The Four-Step Path to Full-Blown Hypochondria

Humour

The Four-Step Path to Full-Blown Hypochondria

Illustration: Juergen D

 

N

o matter where you are from, Googling “how often should I burp in one day”, is not the ideal way to spend Sunday afternoon. But for worrywarts who also display signs of budding hypochondria, this is an unfortunate reality. Because the internet is now available to us on the toilet, this obsession has become common enough to get its own Black Mirror-y title – cyberchondria.

Advertisement

The path to becoming a cyberchondriac usually begins with a couple of hiccups and some terrible decision-making. Once you are on the homepage of WebMD, you will be surprised to find that hiccups are also symptoms of pneumonia, uremia, pancreatitis, pleurisy of the diaphragm, and of course, cancer of the liver. With a laugh at all the plebs who thought water was an appropriate cure for something this serious, you go a little deeper. If the internet has such deep answers for my stupid hiccup question, surely it can tell me more about my organ functioning… This is usually the point where you will experience phase 1 of turning into a hypochondriac.

Phase 1: You’ll be fine

Your Google Search: “Crocin bad?”

Hello and welcome down the rabbit hole. Your next few weeks are going to be quite painful as you discover that pretty much anything you have ever ingested has been both bad for you and really good for you depending on the way you phrase your question. Eventually, however, most websites are likely to tell you that you are going to die faster than the mood at Arnab Goswami’s birthday party. Enjoy that information while you realise that this is an obsession that’s going to last a few weeks. Until…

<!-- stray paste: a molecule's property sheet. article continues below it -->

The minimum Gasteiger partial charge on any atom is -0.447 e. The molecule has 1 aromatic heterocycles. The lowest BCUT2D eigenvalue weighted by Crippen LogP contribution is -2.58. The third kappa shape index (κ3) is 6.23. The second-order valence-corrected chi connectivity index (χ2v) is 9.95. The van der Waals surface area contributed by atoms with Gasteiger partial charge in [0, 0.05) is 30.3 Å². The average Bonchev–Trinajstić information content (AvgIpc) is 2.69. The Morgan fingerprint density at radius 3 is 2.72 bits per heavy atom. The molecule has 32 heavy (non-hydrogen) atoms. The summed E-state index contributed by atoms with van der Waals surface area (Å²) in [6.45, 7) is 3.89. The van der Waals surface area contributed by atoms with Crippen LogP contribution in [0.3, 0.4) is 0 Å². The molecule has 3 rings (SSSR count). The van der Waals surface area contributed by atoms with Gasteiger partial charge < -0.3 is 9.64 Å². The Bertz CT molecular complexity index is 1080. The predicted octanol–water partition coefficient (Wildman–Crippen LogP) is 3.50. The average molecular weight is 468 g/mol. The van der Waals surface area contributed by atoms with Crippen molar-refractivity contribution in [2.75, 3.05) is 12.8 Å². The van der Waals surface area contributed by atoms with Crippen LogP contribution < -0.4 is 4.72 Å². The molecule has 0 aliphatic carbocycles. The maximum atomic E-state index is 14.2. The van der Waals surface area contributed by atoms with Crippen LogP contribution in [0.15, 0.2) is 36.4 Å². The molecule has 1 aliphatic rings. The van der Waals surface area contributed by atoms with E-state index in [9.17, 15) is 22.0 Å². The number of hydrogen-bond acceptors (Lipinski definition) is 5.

Phase 2: Call a doctor

Your Google Search: “How many vitamins too many?”

Sadly at this point you’re on a diet of vitamin drinks, vitamin capsules, and vitamin energy bars, because the only alphabets you’ve been getting into your body lately have been OC and D. Anything that has the word vitamin in it is probably making you feel better just by virtue of its existence. But you’ve spent all the money you earned in the last month at Wellness Forever, so are you really okay? At this point doctors have written you off as being that nutjob who’s always yelling about blood-pressure and resting heart rates. But you want more tests. You need more answers. “Does Adidas make better running shoes than Nike?” “Do Fitbits have a heart disease alarm?” Let me Google this and find out.

Phase 3: Call an ambulance

Your Google Search: “Low WBC, I have. Now what?”

You’ve just decided that you have a low white blood cell count because another website told you that dragon-fruit is the only true source of white blood cells. Unfortunately dragon-fruit is not available in your country, unless you’re willing to physically go and strangle a farmer, so you try and look for a few alt-remedies. The links are now starting to convey through interactive charts that you are really, really sick this time. You’ll probably just assume that this low WBC count stems from a sandwich you ate in the third grade, and assume once again, that you have been diagnosed with a life-threatening disease. Things are just not looking good.

Phase 4: Call the pandit

Your Google Search: “Why take so long pee? Sometime”

You are now standing in a urinal with a phone in your hand wondering how your life built up to this moment. Google has casually informed you that you have 4-6 months to live, and that you will be balding all the way to the end. It doesn’t matter what the disease is/was, call your friends and list out every single kind of food group they should be avoiding. Hey, ask them to see a picture of your worms, they’ll appreciate that!

When you were younger, you were probably a quirky, neurotic and lovable person. Now unfortunately the transformation is complete. Congratulations. You’re a cyberchondriac.

Comments